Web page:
Jean Cousin (navigator)

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For homonymous personalities, see Jean Cousin.
Jean Cousin has a claim to the discovery of the New World in 1488.

Jean Cousin, also Jehan Cousin, was a 15th-century French Normand navigator who was said to have discovered the New World in 1488, four years before Christopher Columbus, when he landed in Brazil around the mouth of the Amazon.[1][2][3] One of his captains was named Alonzo Pinzón, who left Cousin in a dispute after their return to Dieppe, and who is claimed to have left for Spain from where he advised Columbus on his westward sail.[1][4] Pinzon is known to have displayed a remarkable confidence in guiding Columbus in his discovery of the New World.[4] No indisputable written records remain however to support Cousin's claim to discovery.[1]

Cousin's travel was succeeded by that of Binot Paulmier de Gonneville in 1504 onboard L'Espoir, which was properly recorded and brought back an Indian named Essomericq.[1] Gonneville affirmed that when he visited Brazil, French traders from Saint-Malo and Dieppe had already been trading there for several years.[2]

The precedent of Jean Cousin and his Normand sailors was used by Charles IX to justify the French attempts at colonizing Florida at Fort Caroline in 1564-65, as, it was said, they had discovered the New World before the Spanish did.[2] The area was called "Terre des Bretons" by the French.[2]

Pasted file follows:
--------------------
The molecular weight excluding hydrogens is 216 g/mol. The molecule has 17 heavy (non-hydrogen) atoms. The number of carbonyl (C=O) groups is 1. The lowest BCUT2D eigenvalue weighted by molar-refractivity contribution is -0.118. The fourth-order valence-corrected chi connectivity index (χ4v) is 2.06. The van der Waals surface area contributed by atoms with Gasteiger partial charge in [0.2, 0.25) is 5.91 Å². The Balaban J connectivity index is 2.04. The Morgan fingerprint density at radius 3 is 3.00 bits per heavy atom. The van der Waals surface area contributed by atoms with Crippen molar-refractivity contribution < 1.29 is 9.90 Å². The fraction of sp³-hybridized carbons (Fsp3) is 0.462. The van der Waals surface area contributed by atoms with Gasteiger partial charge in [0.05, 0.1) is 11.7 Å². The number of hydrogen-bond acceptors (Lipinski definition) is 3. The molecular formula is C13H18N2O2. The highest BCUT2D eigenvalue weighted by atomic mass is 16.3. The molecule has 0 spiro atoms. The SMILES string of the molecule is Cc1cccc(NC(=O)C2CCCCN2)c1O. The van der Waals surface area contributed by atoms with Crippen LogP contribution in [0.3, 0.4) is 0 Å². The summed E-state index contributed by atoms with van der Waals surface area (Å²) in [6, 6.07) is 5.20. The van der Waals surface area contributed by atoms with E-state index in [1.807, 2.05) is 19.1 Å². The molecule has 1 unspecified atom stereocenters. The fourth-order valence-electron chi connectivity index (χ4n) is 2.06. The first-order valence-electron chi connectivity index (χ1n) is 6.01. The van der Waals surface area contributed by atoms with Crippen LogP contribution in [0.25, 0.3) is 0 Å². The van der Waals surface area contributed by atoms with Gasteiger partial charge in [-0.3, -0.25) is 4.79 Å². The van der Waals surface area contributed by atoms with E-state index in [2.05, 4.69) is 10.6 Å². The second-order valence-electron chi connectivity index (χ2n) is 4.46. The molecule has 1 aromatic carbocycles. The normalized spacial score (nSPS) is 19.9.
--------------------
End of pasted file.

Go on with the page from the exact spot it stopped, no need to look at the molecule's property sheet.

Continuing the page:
The claim of Jean Cousin's discovery of the New World has long been reaffirmed in France. In 1660, Etienne Clairac in Use et coutume de la mer emphasized it.[2] The claim is also sometimes reaffirmed in contemporary popular literature.

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Notes[edit]

  1. ^ a b c d A savage mirror: power, identity, and knowledge in early modern France Michael Wintroub p.21 [1]
  2. ^ a b c d e Orientalism in early Modern France 2008 Ina Baghdiantz McAbe, p.71ff, ISBN 978-1-84520-374-0
  3. ^ Nooks and corners of the New England coast Samuel Adams Drake p.22
  4. ^ a b The English Rediscovery and Colonization of America by Marie A. Shipley p.5 [2]

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